Ask Joe #44 – Big Studio vs Small Studio [Podcast]

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If you have questions, you can ask them here: www.askjoegilder.com

Questions covered this week:

  • When I compare my music to what I hear on the radio, the music on the radio sounds better. What do the big studios have that I don’t have?
  • What interesting effects do you use on vocals?
  • How do I record my guitar and the direct signal at the same time?
  • How do I deal with loud S’s in my vocals?
  • How do I compress the vocals to keep them at a consistent volume?

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For Pete’s Sake…

I’m leaving town tonight.

Saturday night I’m playing a show in South Carolina. It’s apparently going to be a pretty big outdoor event. I’ll be rocking my new Les Paul all night and doing some singing. Very excited.

As you may know, I’m mainly an acoustic guitar player and vocalist. I’ve been playing acoustic guitar much longer than I’ve played electric guitar, but the last several years I’ve really fallen in love with electric.

That said, when I’m playing on stage with an acoustic, I’m super comfortable. Not as much with electric. It’s not that I’m UNcomfortable…it’s just that I’ve played so many more shows with acoustic guitar that it’s like second nature.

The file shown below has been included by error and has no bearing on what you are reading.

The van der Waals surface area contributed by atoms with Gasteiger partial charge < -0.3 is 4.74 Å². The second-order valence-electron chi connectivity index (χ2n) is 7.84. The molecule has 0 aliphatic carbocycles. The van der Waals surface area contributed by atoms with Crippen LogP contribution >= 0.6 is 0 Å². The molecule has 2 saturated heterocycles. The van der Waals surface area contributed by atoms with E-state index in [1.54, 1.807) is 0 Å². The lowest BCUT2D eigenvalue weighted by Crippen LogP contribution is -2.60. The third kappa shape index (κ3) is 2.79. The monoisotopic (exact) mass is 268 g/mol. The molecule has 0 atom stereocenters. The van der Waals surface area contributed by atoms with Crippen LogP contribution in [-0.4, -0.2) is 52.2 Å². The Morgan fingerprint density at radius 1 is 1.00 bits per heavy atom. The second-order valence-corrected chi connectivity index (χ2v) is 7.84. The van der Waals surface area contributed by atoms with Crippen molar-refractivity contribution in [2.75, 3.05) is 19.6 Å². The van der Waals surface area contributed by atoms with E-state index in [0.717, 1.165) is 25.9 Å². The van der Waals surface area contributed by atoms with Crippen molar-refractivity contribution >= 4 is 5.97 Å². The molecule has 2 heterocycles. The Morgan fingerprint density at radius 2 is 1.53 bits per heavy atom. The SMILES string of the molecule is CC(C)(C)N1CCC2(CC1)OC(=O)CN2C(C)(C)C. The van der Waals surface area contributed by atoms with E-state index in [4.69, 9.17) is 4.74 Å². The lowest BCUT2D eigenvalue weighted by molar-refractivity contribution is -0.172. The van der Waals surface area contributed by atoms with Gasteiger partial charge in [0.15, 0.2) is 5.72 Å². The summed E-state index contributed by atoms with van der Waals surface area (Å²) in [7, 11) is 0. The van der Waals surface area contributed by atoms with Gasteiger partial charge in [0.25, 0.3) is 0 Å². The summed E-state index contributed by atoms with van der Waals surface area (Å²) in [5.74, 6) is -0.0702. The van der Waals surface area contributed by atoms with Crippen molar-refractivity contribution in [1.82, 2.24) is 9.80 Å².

Electric makes me think more. (more…)

A Crucial Conversation About Gear

I was having a conversation with my buddy Pete Woj the other day.

Pete’s a cool guy. For one thing, he’s bought just about every tutorial video I’ve ever released (which makes him very popular around HSC headquarters), but he’s also big on APPLYING what he learns.

Anyway, we were talking about recording equipment. He was debating buying a new audio interface and wanted my opinion.

But then he listened to one of my recent podcasts and answered his own question. (more…)

3 Ways to Find Your Focus in a Mix

A buddy of mine went to culinary school.

He was telling me the other day how much the stuff I talk about on Home Studio Corner is so relatable to cooking food.

(Have you ever watched that show “Chopped”? Wow. Super addicting.)

Anyway.

When you’re starting a mix of a song, it can be difficult to know where to start, what to focus on. So you might randomly tweak the drums, then guitars, then bass, then vocals, then back to drums…entering a vicious cycle of tweaking and re-tweaking.

How about this instead?

Think of your mix as a nice, dinner. There are TONS of elements that go into cooking a nice dinner, but a good chef knows how to cook dishes that complement one another, how to combine ingredients in a way that enhances the overall flavor. (more…)

3 Examples of Getting More By Doing Less

Recording is a fickle process.

You want a big, huge, life-changing recording, but you end up with something that sounds more messy than it does big.

How can that be?

If I add more to this song, it should get bigger and fuller, right?

Sometimes that works…sometimes.

But oftentimes we’re just adding and adding without really asking the question “Am I making this better?” (more…)